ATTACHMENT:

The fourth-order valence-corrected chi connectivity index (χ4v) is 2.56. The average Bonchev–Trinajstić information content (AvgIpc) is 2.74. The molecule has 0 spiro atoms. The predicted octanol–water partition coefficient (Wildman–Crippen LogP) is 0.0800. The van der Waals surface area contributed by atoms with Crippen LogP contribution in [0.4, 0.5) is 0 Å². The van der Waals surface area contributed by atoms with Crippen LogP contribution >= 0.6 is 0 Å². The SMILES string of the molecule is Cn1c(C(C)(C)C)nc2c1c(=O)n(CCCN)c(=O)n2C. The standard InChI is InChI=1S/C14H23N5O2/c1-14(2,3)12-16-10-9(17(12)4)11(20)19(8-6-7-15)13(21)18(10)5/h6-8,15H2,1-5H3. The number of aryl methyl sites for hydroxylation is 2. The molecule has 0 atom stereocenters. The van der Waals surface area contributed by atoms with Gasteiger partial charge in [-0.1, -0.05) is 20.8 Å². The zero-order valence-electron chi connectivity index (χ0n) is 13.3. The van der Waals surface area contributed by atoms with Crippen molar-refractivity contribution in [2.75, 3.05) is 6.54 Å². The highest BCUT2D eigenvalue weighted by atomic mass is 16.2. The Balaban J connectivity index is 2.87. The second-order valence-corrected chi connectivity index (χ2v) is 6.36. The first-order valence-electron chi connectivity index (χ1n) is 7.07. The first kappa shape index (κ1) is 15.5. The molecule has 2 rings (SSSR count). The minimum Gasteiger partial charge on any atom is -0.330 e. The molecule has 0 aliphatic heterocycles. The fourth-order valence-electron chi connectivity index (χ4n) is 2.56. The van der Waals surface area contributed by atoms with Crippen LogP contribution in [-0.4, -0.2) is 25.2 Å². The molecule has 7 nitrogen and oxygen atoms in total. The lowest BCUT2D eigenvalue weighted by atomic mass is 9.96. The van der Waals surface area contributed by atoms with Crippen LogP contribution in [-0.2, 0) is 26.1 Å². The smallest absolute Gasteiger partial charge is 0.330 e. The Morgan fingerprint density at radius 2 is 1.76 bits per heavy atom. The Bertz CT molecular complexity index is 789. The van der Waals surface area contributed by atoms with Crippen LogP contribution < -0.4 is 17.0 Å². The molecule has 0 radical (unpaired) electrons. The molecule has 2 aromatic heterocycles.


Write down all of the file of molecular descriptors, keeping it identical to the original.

The fourth-order valence-corrected chi connectivity index (χ4v) is 2.56. The average Bonchev–Trinajstić information content (AvgIpc) is 2.74. The molecule has 0 spiro atoms. The predicted octanol–water partition coefficient (Wildman–Crippen LogP) is 0.0800. The van der Waals surface area contributed by atoms with Crippen LogP contribution in [0.4, 0.5) is 0 Å². The van der Waals surface area contributed by atoms with Crippen LogP contribution >= 0.6 is 0 Å². The SMILES string of the molecule is Cn1c(C(C)(C)C)nc2c1c(=O)n(CCCN)c(=O)n2C. The standard InChI is InChI=1S/C14H23N5O2/c1-14(2,3)12-16-10-9(17(12)4)11(20)19(8-6-7-15)13(21)18(10)5/h6-8,15H2,1-5H3. The number of aryl methyl sites for hydroxylation is 2. The molecule has 0 atom stereocenters. The van der Waals surface area contributed by atoms with Gasteiger partial charge in [-0.1, -0.05) is 20.8 Å². The zero-order valence-electron chi connectivity index (χ0n) is 13.3. The van der Waals surface area contributed by atoms with Crippen molar-refractivity contribution in [2.75, 3.05) is 6.54 Å². The highest BCUT2D eigenvalue weighted by atomic mass is 16.2. The Balaban J connectivity index is 2.87. The second-order valence-corrected chi connectivity index (χ2v) is 6.36. The first-order valence-electron chi connectivity index (χ1n) is 7.07. The first kappa shape index (κ1) is 15.5. The molecule has 2 rings (SSSR count). The minimum Gasteiger partial charge on any atom is -0.330 e. The molecule has 0 aliphatic heterocycles. The fourth-order valence-electron chi connectivity index (χ4n) is 2.56. The van der Waals surface area contributed by atoms with Crippen LogP contribution in [-0.4, -0.2) is 25.2 Å². The molecule has 7 nitrogen and oxygen atoms in total. The lowest BCUT2D eigenvalue weighted by atomic mass is 9.96. The van der Waals surface area contributed by atoms with Crippen LogP contribution in [-0.2, 0) is 26.1 Å². The smallest absolute Gasteiger partial charge is 0.330 e. The Morgan fingerprint density at radius 2 is 1.76 bits per heavy atom. The Bertz CT molecular complexity index is 789. The van der Waals surface area contributed by atoms with Crippen LogP contribution < -0.4 is 17.0 Å². The molecule has 0 radical (unpaired) electrons. The molecule has 2 aromatic heterocycles.